There they met Roland Jim, a short, weak, lonely man who would drink alone in the hall, watching the clock run to midnight before he went home.

The men befriended Roland and so gave themselves a reason to play at the pool hall. There were there visiting their “buddy,” and in the meantime plying women with alcohol and taking them home to bed.

They grew to scare the community. On the way home from the bar they would smash empty bourbon bottles on the road, stumbling out of a smoky haze, then drive home.

One night Freddie and Frank Leo were playing pool when the men arrived. With three beers each down already, the men demanded that they get their time at the table. It was their time, they said, and their table. Freddie ignored them, took his shot, then one of the men broke a pint glass across his head. He and Frank were thrown out.

They were walking home angrily and stopped off at Michael’s house. They told him what happened and Michael was infuriated. Gail tried to stop him from going but his fury overtook his reason.

He stormed into the pool hall and found the men drinking, smoking and laughing. Shouting at them to get out, Roland walked behind him and smashed a pool cue across his back. Then the two men began kicking him around on the ground.

They threw his wounded body in the back of their truck. Writhing in pain, he could not see, for it was dark out and blood blinded his eyes.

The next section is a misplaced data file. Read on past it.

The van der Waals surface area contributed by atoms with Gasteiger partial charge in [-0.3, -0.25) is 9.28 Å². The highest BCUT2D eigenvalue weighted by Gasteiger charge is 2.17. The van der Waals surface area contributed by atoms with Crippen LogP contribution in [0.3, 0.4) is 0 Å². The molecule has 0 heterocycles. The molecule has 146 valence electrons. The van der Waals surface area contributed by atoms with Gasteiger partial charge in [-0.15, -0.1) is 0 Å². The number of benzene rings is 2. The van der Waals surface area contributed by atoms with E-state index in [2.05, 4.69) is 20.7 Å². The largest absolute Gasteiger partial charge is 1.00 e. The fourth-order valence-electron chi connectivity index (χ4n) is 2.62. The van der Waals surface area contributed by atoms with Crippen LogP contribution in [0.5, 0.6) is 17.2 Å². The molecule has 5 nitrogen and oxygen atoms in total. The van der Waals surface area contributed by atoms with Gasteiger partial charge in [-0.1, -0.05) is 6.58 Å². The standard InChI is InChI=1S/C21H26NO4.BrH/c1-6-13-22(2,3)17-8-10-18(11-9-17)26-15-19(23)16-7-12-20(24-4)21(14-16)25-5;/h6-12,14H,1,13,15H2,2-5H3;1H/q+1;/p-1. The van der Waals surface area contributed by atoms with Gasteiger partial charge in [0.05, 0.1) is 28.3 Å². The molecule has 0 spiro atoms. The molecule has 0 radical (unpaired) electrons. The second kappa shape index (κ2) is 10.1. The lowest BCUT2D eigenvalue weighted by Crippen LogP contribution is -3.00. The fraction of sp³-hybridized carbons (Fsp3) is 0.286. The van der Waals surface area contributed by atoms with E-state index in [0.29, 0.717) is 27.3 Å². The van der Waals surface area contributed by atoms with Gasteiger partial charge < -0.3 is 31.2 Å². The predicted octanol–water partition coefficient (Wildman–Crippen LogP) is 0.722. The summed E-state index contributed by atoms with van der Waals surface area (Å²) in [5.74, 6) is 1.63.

What happened then, no one knows. Michael was reported missing. The police investigated and called it a cold case. At a meeting with community leaders the acting sergeant said he was sorry he could not find him… and as he spoke he felt a draft waft in across the back of his heck. The office door was closed and there were no other openings to the outside.

The men returned to the pool hall weeks later as though nothing happened. Roland was no longer there… but Michael was. Though it was mid-summer, they felt cold in the enclosed space, shivering as they downed whiskey to keep themselves warm.

As they left, Michael rode in the back of their truck once more. He followed them home to a trailer park in Pemberton. The breeze they felt in the pool hall followed them each to their beds and no amount of drug nor drink could prevent it.

Michael spent nights in each of their trailers, entering their dreams to remind them of what they’d done.

The men continued to drink, trying hard to suppress the memory. Michael hoped that one would simply come forward and show where his body was buried so that he could pass on to the Creator. They drank and drugged themselves so much that their livers and lungs betrayed them. Michael haunted them to their dying moments and, living alone, he would be the only one visiting them for days before they were found.

The only one left was Roland Jim, and Michael opted not to haunt him, for fear he would do the same as the other men. With Roland gone, there would be no one left to tell the authorities where his body was buried.

Roland continued to live alone, hardly leaving his house, for he never visited the pool hall anymore.

Gail sought him out, trying to discover whether he knew anything of Michael’s disappearance. She knocked at his house, but he never came to the door.

Forty years later, Michael remains missing. Gail still lives alone and Roland will not come to his door. His body has not been discovered and his killers have never been held accountable.

So still, 40 years later, in the summer and the fall, a strange breeze flows through the community.

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About jesseferreras

Sea to Sky-based journalist. Snowboarder, cyclist, cinephile, bon vivant.